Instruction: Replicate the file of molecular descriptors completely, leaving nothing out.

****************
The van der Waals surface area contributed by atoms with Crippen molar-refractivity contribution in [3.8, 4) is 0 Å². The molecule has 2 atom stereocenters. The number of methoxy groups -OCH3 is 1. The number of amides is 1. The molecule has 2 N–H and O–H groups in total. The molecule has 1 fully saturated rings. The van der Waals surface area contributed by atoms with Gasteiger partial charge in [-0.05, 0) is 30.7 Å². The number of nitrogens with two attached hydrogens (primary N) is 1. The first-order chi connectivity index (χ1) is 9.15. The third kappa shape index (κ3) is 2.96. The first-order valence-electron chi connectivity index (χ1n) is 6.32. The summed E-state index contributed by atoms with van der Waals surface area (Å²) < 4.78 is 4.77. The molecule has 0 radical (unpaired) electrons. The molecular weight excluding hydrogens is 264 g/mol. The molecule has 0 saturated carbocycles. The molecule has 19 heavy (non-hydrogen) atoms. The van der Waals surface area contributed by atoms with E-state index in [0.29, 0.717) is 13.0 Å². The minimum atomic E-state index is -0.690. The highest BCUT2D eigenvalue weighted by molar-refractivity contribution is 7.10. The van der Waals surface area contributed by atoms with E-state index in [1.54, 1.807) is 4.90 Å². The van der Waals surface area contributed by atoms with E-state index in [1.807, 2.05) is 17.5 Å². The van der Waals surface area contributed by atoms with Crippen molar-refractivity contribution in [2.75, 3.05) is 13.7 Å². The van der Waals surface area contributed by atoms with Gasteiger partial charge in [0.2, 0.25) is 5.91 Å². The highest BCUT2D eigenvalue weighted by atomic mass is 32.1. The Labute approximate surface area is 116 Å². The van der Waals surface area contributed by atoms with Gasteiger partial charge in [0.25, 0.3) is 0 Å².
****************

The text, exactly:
The van der Waals surface area contributed by atoms with Crippen molar-refractivity contribution in [3.8, 4) is 0 Å². The molecule has 2 atom stereocenters. The number of methoxy groups -OCH3 is 1. The number of amides is 1. The molecule has 2 N–H and O–H groups in total. The molecule has 1 fully saturated rings. The van der Waals surface area contributed by atoms with Gasteiger partial charge in [-0.05, 0) is 30.7 Å². The number of nitrogens with two attached hydrogens (primary N) is 1. The first-order chi connectivity index (χ1) is 9.15. The third kappa shape index (κ3) is 2.96. The first-order valence-electron chi connectivity index (χ1n) is 6.32. The summed E-state index contributed by atoms with van der Waals surface area (Å²) < 4.78 is 4.77. The molecule has 0 radical (unpaired) electrons. The molecular weight excluding hydrogens is 264 g/mol. The molecule has 0 saturated carbocycles. The molecule has 19 heavy (non-hydrogen) atoms. The van der Waals surface area contributed by atoms with E-state index in [0.29, 0.717) is 13.0 Å². The minimum atomic E-state index is -0.690. The highest BCUT2D eigenvalue weighted by molar-refractivity contribution is 7.10. The van der Waals surface area contributed by atoms with E-state index in [1.54, 1.807) is 4.90 Å². The van der Waals surface area contributed by atoms with E-state index in [1.807, 2.05) is 17.5 Å². The van der Waals surface area contributed by atoms with Crippen molar-refractivity contribution in [2.75, 3.05) is 13.7 Å². The van der Waals surface area contributed by atoms with Gasteiger partial charge in [0.2, 0.25) is 5.91 Å². The highest BCUT2D eigenvalue weighted by atomic mass is 32.1. The Labute approximate surface area is 116 Å². The van der Waals surface area contributed by atoms with Gasteiger partial charge in [0.25, 0.3) is 0 Å².